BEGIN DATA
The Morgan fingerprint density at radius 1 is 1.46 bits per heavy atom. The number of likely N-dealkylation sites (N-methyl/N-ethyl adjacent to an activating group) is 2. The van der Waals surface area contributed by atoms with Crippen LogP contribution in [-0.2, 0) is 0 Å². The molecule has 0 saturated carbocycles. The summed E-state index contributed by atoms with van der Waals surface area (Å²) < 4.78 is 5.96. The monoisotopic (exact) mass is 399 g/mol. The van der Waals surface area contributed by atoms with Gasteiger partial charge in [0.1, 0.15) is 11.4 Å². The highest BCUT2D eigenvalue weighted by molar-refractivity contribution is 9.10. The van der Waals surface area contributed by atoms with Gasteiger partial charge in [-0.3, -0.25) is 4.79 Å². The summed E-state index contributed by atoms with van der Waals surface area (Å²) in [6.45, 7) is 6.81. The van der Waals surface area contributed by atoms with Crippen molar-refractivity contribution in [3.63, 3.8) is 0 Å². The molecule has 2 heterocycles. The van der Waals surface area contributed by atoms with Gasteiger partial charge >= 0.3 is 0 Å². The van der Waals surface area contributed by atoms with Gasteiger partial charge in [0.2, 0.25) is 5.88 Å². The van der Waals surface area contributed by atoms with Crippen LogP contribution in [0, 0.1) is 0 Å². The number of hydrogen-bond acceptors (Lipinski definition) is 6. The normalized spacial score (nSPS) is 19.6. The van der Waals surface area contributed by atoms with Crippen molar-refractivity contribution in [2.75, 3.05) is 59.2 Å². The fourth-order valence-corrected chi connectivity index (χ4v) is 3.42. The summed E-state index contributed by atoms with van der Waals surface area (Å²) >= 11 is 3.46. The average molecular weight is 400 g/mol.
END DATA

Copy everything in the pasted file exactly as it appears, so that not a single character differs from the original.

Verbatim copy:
The Morgan fingerprint density at radius 1 is 1.46 bits per heavy atom. The number of likely N-dealkylation sites (N-methyl/N-ethyl adjacent to an activating group) is 2. The van der Waals surface area contributed by atoms with Crippen LogP contribution in [-0.2, 0) is 0 Å². The molecule has 0 saturated carbocycles. The summed E-state index contributed by atoms with van der Waals surface area (Å²) < 4.78 is 5.96. The monoisotopic (exact) mass is 399 g/mol. The van der Waals surface area contributed by atoms with Gasteiger partial charge in [0.1, 0.15) is 11.4 Å². The highest BCUT2D eigenvalue weighted by molar-refractivity contribution is 9.10. The van der Waals surface area contributed by atoms with Gasteiger partial charge in [-0.3, -0.25) is 4.79 Å². The summed E-state index contributed by atoms with van der Waals surface area (Å²) in [6.45, 7) is 6.81. The van der Waals surface area contributed by atoms with Crippen molar-refractivity contribution in [3.63, 3.8) is 0 Å². The molecule has 2 heterocycles. The van der Waals surface area contributed by atoms with Gasteiger partial charge >= 0.3 is 0 Å². The van der Waals surface area contributed by atoms with Gasteiger partial charge in [0.2, 0.25) is 5.88 Å². The van der Waals surface area contributed by atoms with Crippen LogP contribution in [0, 0.1) is 0 Å². The number of hydrogen-bond acceptors (Lipinski definition) is 6. The normalized spacial score (nSPS) is 19.6. The van der Waals surface area contributed by atoms with Crippen molar-refractivity contribution in [2.75, 3.05) is 59.2 Å². The fourth-order valence-corrected chi connectivity index (χ4v) is 3.42. The summed E-state index contributed by atoms with van der Waals surface area (Å²) >= 11 is 3.46. The average molecular weight is 400 g/mol.